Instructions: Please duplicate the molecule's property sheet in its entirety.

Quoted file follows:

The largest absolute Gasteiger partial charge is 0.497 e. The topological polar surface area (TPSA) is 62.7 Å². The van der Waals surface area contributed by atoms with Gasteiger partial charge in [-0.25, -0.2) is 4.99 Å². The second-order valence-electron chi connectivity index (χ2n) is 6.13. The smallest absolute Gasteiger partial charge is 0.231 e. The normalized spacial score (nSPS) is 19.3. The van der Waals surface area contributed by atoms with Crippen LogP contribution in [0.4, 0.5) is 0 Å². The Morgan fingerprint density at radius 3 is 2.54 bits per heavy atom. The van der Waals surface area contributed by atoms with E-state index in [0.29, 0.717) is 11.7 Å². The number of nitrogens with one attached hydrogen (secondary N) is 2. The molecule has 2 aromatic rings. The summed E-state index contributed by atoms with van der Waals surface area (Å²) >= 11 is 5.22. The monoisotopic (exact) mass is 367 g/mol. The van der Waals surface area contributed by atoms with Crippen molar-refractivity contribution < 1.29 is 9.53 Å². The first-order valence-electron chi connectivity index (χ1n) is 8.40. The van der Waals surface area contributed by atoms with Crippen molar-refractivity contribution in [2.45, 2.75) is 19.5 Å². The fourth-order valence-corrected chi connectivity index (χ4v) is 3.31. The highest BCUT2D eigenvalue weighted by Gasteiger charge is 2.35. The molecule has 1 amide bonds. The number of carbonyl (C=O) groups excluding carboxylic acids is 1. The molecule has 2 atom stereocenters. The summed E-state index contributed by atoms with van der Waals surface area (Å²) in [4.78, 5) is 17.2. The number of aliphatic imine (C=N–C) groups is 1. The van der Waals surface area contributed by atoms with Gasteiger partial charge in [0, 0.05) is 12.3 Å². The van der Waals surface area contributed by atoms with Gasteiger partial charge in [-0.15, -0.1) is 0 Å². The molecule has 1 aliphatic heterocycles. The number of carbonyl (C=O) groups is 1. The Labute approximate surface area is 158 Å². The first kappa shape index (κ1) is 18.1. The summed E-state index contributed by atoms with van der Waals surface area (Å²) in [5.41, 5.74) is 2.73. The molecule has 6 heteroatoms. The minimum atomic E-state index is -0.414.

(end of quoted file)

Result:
The largest absolute Gasteiger partial charge is 0.497 e. The topological polar surface area (TPSA) is 62.7 Å². The van der Waals surface area contributed by atoms with Gasteiger partial charge in [-0.25, -0.2) is 4.99 Å². The second-order valence-electron chi connectivity index (χ2n) is 6.13. The smallest absolute Gasteiger partial charge is 0.231 e. The normalized spacial score (nSPS) is 19.3. The van der Waals surface area contributed by atoms with Crippen LogP contribution in [0.4, 0.5) is 0 Å². The Morgan fingerprint density at radius 3 is 2.54 bits per heavy atom. The van der Waals surface area contributed by atoms with E-state index in [0.29, 0.717) is 11.7 Å². The number of nitrogens with one attached hydrogen (secondary N) is 2. The molecule has 2 aromatic rings. The summed E-state index contributed by atoms with van der Waals surface area (Å²) >= 11 is 5.22. The monoisotopic (exact) mass is 367 g/mol. The van der Waals surface area contributed by atoms with Crippen molar-refractivity contribution < 1.29 is 9.53 Å². The first-order valence-electron chi connectivity index (χ1n) is 8.40. The van der Waals surface area contributed by atoms with Crippen molar-refractivity contribution in [2.45, 2.75) is 19.5 Å². The fourth-order valence-corrected chi connectivity index (χ4v) is 3.31. The highest BCUT2D eigenvalue weighted by Gasteiger charge is 2.35. The molecule has 1 amide bonds. The number of carbonyl (C=O) groups excluding carboxylic acids is 1. The molecule has 2 atom stereocenters. The summed E-state index contributed by atoms with van der Waals surface area (Å²) in [4.78, 5) is 17.2. The number of aliphatic imine (C=N–C) groups is 1. The van der Waals surface area contributed by atoms with Gasteiger partial charge in [0, 0.05) is 12.3 Å². The van der Waals surface area contributed by atoms with Gasteiger partial charge in [-0.15, -0.1) is 0 Å². The molecule has 1 aliphatic heterocycles. The number of carbonyl (C=O) groups is 1. The Labute approximate surface area is 158 Å². The first kappa shape index (κ1) is 18.1. The summed E-state index contributed by atoms with van der Waals surface area (Å²) in [5.41, 5.74) is 2.73. The molecule has 6 heteroatoms. The minimum atomic E-state index is -0.414.